What is the Difference between State and Government?

Differences between State and Government are described below:

The terms State and Governments have been indiscriminately and erroneously used for each other.

They have often been inter-changeably employed as if there is no difference between the two.

The Stuart in England never differentiated the State from the government.

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They did so in order to justify their absolute authority. King Louis XIV used to say, “I am the State”. Some political thinkers have also gone to the extent of using these two terms inter-changeably. Hobbes employed the terms the State and the government as if they meant the same thing.

It was John Locke who first of all attempted to differentiate the State from the government in nineteenth century. Otherwise, the two terms had been inter-changeably used by the political thinkers. Recent political thinkers like Harold J. Laski and G.D.H. Cole also find little or no difference between the two.

According to Cole, the State “is nothing more or less than the political machinery of government in a Community “.” Laski also observes, “For the State is for the purposes of practical administration, the government”.


This identification of the State and government misses an important fact. “While the government is a body of some citizens, the State consists of all the citizens, however, inactive and inarticulate their will may be in the governance of the country”.

In this connection Professor W.W. Willoughby has very aptly remarked, “By the term Government is designated the organisation of the state – the machinery through which its purpose are formulated and executed”.

But we should not forget the fact that the government is only one of the four essential constituents of the state. It is true that a state cannot exist without the well-established Government. But, however, organised and established the government may be, it cannot attain the status of statehood.

The government is only an agency of the state through which the collective will is formulated, expressed and executed. According to Leacock, the term government used in its widest sense, “rests on the fundamental idea of control and obedience; it implies authority and submission to that authority”. Here are certain differences found between the State and the government.


(1) Government is the agent of the State:

MacIver says, “when we speak of the State, we mean the organisation of which government is the administrative organ…. A State has a constitution, a code of law, a way of setting up its government, body of its citizens. When we think of this whole structure, we think of the State. “The State”, said the United States Supreme Court, “itself is an ideal person, intangible, invisible, immutable.

Government is an agent, within the sphere of its agency of perfect representative but outside of that is a lawless usurpation. Elaborating the point Woodrow Wilson remarked that the State “is juristically wholly organised in its government and can only speak through the government”. So from this it is absolutely clear that the government is the organisation or machinery through which the State manifests itself.

According to Dr. Gamer, “Government is the agency or machinery through which the collective will of the people or state may be formulated, expressed and executed”. Prof. Laski has also regarded the government as an agent of the State.

He says, “It exists to carry out the purposes of the State. It is not itself the supreme coercive power. It is simply the mechanism of administration which gives effect to the purpose of that power”. These definitions very clearly indicate that the government serves as an agent to carry out the purposes of the State.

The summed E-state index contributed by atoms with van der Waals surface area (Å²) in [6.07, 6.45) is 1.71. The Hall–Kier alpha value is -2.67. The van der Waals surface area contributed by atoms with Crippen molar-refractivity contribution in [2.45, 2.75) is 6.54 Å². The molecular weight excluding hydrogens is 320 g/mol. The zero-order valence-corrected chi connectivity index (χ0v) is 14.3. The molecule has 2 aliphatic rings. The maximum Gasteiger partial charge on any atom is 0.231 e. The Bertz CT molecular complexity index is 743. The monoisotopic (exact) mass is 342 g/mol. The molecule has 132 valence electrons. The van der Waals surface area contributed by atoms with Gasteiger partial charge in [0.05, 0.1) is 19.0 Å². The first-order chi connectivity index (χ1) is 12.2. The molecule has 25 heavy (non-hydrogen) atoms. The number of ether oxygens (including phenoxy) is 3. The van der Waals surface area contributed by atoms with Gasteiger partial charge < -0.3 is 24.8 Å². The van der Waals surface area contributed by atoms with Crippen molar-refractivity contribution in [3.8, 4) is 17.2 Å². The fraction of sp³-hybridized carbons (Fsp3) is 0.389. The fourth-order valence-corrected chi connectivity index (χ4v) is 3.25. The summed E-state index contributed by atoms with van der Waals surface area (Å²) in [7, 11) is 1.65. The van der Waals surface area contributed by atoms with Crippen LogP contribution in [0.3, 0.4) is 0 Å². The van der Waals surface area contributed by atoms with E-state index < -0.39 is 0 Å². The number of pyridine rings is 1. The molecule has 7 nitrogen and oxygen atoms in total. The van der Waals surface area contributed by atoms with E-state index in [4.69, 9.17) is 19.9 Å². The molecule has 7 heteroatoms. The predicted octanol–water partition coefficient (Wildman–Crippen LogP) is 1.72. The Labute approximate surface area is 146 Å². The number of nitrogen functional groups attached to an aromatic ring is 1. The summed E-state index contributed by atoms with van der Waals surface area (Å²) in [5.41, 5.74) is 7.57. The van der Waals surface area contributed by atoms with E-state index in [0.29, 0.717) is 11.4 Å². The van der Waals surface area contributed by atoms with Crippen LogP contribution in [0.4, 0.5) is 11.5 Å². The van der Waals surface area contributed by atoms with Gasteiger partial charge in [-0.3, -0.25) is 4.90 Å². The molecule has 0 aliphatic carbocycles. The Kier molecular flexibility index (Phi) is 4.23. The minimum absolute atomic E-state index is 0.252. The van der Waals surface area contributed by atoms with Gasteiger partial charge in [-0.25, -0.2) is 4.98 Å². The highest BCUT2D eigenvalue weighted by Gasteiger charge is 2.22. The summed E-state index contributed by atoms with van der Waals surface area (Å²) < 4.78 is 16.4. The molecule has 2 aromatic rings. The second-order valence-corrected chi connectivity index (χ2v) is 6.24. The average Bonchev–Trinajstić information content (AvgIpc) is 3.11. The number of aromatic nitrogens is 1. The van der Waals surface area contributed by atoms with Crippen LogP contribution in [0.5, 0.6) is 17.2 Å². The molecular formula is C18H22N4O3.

It formulates the collective will of the public, expresses it and executes it. It is concrete whereas the State is abstract. It is through the government that the state operates. This is the reason why in Democracy the government is regarded as servant and the State as master.

(2) Government is only a part of the State:

As has already been stated that the four essential elements constitute a State. They are Population, Territory, Government and Sovereignty. Government is the most essential constituent because the State cannot operate without government. It is the government that carries out the purposes of the State and maintains law and order in society.

(3) State possesses Sovereignty but government does not:

State possesses sovereignty which is one of the four essential constituents of the state. There can be no state without sovereignty. For example, before 1947, India could not claim the status of statehood because at that time it was under the control of the British Empire.

The government does not possess sovereignty because in democracy, public is regarded as source of all powers. It has been clearly stated in the Constitution of India that the people are the main source of sovereignty. This is the reason why after every five years a general election is held in India.

(4) Government changes frequently but the state remains more or less permanent:

Government changes frequently. Government collapses owing to certain political reasons and the other parties get the opportunity to form their own governments. During the Second World War, Chamberlain’s government was functioning in England. After that his government was replaced by the other government. In this way, many governments were formed under the leadership of most popular leaders like Churchill, Attlee, Macmillan, Edward Heath and Wilson.

Similarly, in Pakistan after 1947 a number of governments were established under the leadership of the most popular leaders like Liaquat Ali Khan, Muhammad Ali, Ayub Khan, Yahya Khan and Zulfikar Ali Bhutto. In the same way, under the leadership of Eisenhower, the Republican Leader, his government was established in the U.S. A. in his tenure of President Ship. His government was replaced by the governments established under the leadership of President Kennedy and Johnson, both Democrats.